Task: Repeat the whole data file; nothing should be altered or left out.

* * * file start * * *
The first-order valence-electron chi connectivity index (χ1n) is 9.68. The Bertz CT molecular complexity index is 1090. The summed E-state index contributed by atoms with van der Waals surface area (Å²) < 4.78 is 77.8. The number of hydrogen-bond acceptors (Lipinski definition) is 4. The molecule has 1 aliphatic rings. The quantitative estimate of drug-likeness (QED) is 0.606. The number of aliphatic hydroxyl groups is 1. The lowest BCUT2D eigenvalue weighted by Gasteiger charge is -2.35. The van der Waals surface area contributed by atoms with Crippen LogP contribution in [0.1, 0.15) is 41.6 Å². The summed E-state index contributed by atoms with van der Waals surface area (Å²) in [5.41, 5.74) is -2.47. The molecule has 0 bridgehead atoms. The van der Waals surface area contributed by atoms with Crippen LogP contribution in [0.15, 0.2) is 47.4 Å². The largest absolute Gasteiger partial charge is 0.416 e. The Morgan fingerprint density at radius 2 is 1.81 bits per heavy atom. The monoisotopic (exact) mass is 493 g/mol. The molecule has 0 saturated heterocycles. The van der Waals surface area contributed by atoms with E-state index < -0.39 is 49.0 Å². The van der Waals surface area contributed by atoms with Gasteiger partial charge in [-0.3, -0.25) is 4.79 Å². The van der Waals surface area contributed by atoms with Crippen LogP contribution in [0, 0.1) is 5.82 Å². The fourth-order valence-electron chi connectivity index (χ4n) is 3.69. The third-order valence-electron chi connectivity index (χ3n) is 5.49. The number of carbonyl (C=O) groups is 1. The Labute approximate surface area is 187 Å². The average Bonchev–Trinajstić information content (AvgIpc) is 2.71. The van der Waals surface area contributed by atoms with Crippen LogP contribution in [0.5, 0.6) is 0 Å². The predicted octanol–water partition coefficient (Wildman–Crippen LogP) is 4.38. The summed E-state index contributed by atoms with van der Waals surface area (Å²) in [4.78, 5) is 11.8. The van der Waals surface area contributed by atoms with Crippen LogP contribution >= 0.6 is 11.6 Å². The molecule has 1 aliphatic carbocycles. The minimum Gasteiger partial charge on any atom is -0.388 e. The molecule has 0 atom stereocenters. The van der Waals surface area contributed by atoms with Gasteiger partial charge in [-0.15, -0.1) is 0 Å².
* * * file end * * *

The first-order valence-electron chi connectivity index (χ1n) is 9.68. The Bertz CT molecular complexity index is 1090. The summed E-state index contributed by atoms with van der Waals surface area (Å²) < 4.78 is 77.8. The number of hydrogen-bond acceptors (Lipinski definition) is 4. The molecule has 1 aliphatic rings. The quantitative estimate of drug-likeness (QED) is 0.606. The number of aliphatic hydroxyl groups is 1. The lowest BCUT2D eigenvalue weighted by Gasteiger charge is -2.35. The van der Waals surface area contributed by atoms with Crippen LogP contribution in [0.1, 0.15) is 41.6 Å². The summed E-state index contributed by atoms with van der Waals surface area (Å²) in [5.41, 5.74) is -2.47. The molecule has 0 bridgehead atoms. The van der Waals surface area contributed by atoms with Crippen LogP contribution in [0.15, 0.2) is 47.4 Å². The largest absolute Gasteiger partial charge is 0.416 e. The Morgan fingerprint density at radius 2 is 1.81 bits per heavy atom. The monoisotopic (exact) mass is 493 g/mol. The molecule has 0 saturated heterocycles. The van der Waals surface area contributed by atoms with E-state index < -0.39 is 49.0 Å². The van der Waals surface area contributed by atoms with Gasteiger partial charge in [-0.3, -0.25) is 4.79 Å². The van der Waals surface area contributed by atoms with Crippen LogP contribution in [0, 0.1) is 5.82 Å². The fourth-order valence-electron chi connectivity index (χ4n) is 3.69. The third-order valence-electron chi connectivity index (χ3n) is 5.49. The number of carbonyl (C=O) groups is 1. The Labute approximate surface area is 187 Å². The average Bonchev–Trinajstić information content (AvgIpc) is 2.71. The van der Waals surface area contributed by atoms with Crippen LogP contribution in [0.5, 0.6) is 0 Å². The predicted octanol–water partition coefficient (Wildman–Crippen LogP) is 4.38. The summed E-state index contributed by atoms with van der Waals surface area (Å²) in [4.78, 5) is 11.8. The van der Waals surface area contributed by atoms with Crippen LogP contribution >= 0.6 is 11.6 Å². The molecule has 1 aliphatic carbocycles. The minimum Gasteiger partial charge on any atom is -0.388 e. The molecule has 0 atom stereocenters. The van der Waals surface area contributed by atoms with Gasteiger partial charge in [-0.15, -0.1) is 0 Å².